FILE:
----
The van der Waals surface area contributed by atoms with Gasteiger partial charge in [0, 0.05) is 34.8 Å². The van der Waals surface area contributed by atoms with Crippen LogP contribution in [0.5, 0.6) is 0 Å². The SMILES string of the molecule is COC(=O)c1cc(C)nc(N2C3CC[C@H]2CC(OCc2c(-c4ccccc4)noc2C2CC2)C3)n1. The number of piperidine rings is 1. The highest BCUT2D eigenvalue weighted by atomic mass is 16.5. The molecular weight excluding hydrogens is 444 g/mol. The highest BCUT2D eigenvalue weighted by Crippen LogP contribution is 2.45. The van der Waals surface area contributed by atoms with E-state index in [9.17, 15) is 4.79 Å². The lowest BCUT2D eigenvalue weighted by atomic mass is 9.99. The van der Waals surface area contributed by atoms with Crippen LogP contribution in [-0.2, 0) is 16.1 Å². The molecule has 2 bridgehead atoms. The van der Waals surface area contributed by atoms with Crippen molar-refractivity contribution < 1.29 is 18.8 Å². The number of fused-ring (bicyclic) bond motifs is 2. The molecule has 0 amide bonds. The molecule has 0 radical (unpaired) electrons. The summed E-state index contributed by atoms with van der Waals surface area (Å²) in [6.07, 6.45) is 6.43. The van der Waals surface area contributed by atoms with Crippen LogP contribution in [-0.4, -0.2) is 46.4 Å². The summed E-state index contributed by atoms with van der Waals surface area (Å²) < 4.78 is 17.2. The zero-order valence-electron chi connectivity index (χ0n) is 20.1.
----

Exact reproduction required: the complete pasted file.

The van der Waals surface area contributed by atoms with Gasteiger partial charge in [0, 0.05) is 34.8 Å². The van der Waals surface area contributed by atoms with Crippen LogP contribution in [0.5, 0.6) is 0 Å². The SMILES string of the molecule is COC(=O)c1cc(C)nc(N2C3CC[C@H]2CC(OCc2c(-c4ccccc4)noc2C2CC2)C3)n1. The number of piperidine rings is 1. The highest BCUT2D eigenvalue weighted by atomic mass is 16.5. The molecular weight excluding hydrogens is 444 g/mol. The highest BCUT2D eigenvalue weighted by Crippen LogP contribution is 2.45. The van der Waals surface area contributed by atoms with E-state index in [9.17, 15) is 4.79 Å². The lowest BCUT2D eigenvalue weighted by atomic mass is 9.99. The van der Waals surface area contributed by atoms with Crippen LogP contribution in [-0.2, 0) is 16.1 Å². The molecule has 2 bridgehead atoms. The van der Waals surface area contributed by atoms with Crippen molar-refractivity contribution < 1.29 is 18.8 Å². The number of fused-ring (bicyclic) bond motifs is 2. The molecule has 0 amide bonds. The molecule has 0 radical (unpaired) electrons. The summed E-state index contributed by atoms with van der Waals surface area (Å²) in [6.07, 6.45) is 6.43. The van der Waals surface area contributed by atoms with Crippen LogP contribution in [-0.4, -0.2) is 46.4 Å². The summed E-state index contributed by atoms with van der Waals surface area (Å²) < 4.78 is 17.2. The zero-order valence-electron chi connectivity index (χ0n) is 20.1.